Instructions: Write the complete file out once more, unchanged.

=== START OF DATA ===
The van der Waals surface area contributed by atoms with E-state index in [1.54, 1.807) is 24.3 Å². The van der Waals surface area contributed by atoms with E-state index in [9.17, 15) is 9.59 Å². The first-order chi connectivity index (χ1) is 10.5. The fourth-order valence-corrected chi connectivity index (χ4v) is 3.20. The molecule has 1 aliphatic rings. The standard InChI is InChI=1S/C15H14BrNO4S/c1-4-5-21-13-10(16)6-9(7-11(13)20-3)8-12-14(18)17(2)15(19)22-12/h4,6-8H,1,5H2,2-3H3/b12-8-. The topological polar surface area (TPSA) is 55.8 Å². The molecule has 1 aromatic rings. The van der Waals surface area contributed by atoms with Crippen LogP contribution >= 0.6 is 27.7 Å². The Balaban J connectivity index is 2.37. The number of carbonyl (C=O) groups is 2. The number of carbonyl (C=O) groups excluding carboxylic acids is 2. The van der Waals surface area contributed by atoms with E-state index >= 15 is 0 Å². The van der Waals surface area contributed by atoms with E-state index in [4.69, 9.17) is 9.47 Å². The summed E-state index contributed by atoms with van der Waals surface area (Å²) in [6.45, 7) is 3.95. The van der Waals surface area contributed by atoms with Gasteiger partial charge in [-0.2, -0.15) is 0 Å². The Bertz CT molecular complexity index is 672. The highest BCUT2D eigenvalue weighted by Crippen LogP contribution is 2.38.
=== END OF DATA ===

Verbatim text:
The van der Waals surface area contributed by atoms with E-state index in [1.54, 1.807) is 24.3 Å². The van der Waals surface area contributed by atoms with E-state index in [9.17, 15) is 9.59 Å². The first-order chi connectivity index (χ1) is 10.5. The fourth-order valence-corrected chi connectivity index (χ4v) is 3.20. The molecule has 1 aliphatic rings. The standard InChI is InChI=1S/C15H14BrNO4S/c1-4-5-21-13-10(16)6-9(7-11(13)20-3)8-12-14(18)17(2)15(19)22-12/h4,6-8H,1,5H2,2-3H3/b12-8-. The topological polar surface area (TPSA) is 55.8 Å². The molecule has 1 aromatic rings. The van der Waals surface area contributed by atoms with Crippen LogP contribution >= 0.6 is 27.7 Å². The Balaban J connectivity index is 2.37. The number of carbonyl (C=O) groups is 2. The number of carbonyl (C=O) groups excluding carboxylic acids is 2. The van der Waals surface area contributed by atoms with E-state index >= 15 is 0 Å². The van der Waals surface area contributed by atoms with E-state index in [4.69, 9.17) is 9.47 Å². The summed E-state index contributed by atoms with van der Waals surface area (Å²) in [6.45, 7) is 3.95. The van der Waals surface area contributed by atoms with Gasteiger partial charge in [-0.2, -0.15) is 0 Å². The Bertz CT molecular complexity index is 672. The highest BCUT2D eigenvalue weighted by Crippen LogP contribution is 2.38.